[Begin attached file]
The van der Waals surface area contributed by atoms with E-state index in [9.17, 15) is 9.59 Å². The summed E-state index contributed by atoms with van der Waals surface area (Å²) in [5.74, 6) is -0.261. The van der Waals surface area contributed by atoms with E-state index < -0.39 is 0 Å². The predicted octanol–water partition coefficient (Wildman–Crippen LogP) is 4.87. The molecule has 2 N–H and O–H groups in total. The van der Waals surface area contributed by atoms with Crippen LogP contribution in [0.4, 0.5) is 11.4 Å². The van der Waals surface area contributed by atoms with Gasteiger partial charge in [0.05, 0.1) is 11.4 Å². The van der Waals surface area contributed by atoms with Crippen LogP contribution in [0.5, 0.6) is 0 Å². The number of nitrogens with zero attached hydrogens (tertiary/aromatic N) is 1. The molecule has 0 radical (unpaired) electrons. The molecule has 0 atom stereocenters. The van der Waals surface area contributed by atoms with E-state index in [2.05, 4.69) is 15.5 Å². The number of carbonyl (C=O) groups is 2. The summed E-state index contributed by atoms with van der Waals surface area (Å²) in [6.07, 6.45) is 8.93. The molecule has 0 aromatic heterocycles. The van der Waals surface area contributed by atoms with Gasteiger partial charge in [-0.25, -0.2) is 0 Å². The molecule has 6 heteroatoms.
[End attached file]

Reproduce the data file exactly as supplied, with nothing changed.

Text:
The van der Waals surface area contributed by atoms with E-state index in [9.17, 15) is 9.59 Å². The summed E-state index contributed by atoms with van der Waals surface area (Å²) in [5.74, 6) is -0.261. The van der Waals surface area contributed by atoms with E-state index < -0.39 is 0 Å². The predicted octanol–water partition coefficient (Wildman–Crippen LogP) is 4.87. The molecule has 2 N–H and O–H groups in total. The van der Waals surface area contributed by atoms with Crippen LogP contribution in [0.4, 0.5) is 11.4 Å². The van der Waals surface area contributed by atoms with Gasteiger partial charge in [0.05, 0.1) is 11.4 Å². The van der Waals surface area contributed by atoms with Crippen LogP contribution in [0.5, 0.6) is 0 Å². The number of nitrogens with zero attached hydrogens (tertiary/aromatic N) is 1. The molecule has 0 radical (unpaired) electrons. The molecule has 0 atom stereocenters. The van der Waals surface area contributed by atoms with E-state index in [2.05, 4.69) is 15.5 Å². The number of carbonyl (C=O) groups is 2. The summed E-state index contributed by atoms with van der Waals surface area (Å²) in [6.07, 6.45) is 8.93. The molecule has 0 aromatic heterocycles. The van der Waals surface area contributed by atoms with Gasteiger partial charge in [-0.25, -0.2) is 0 Å². The molecule has 6 heteroatoms.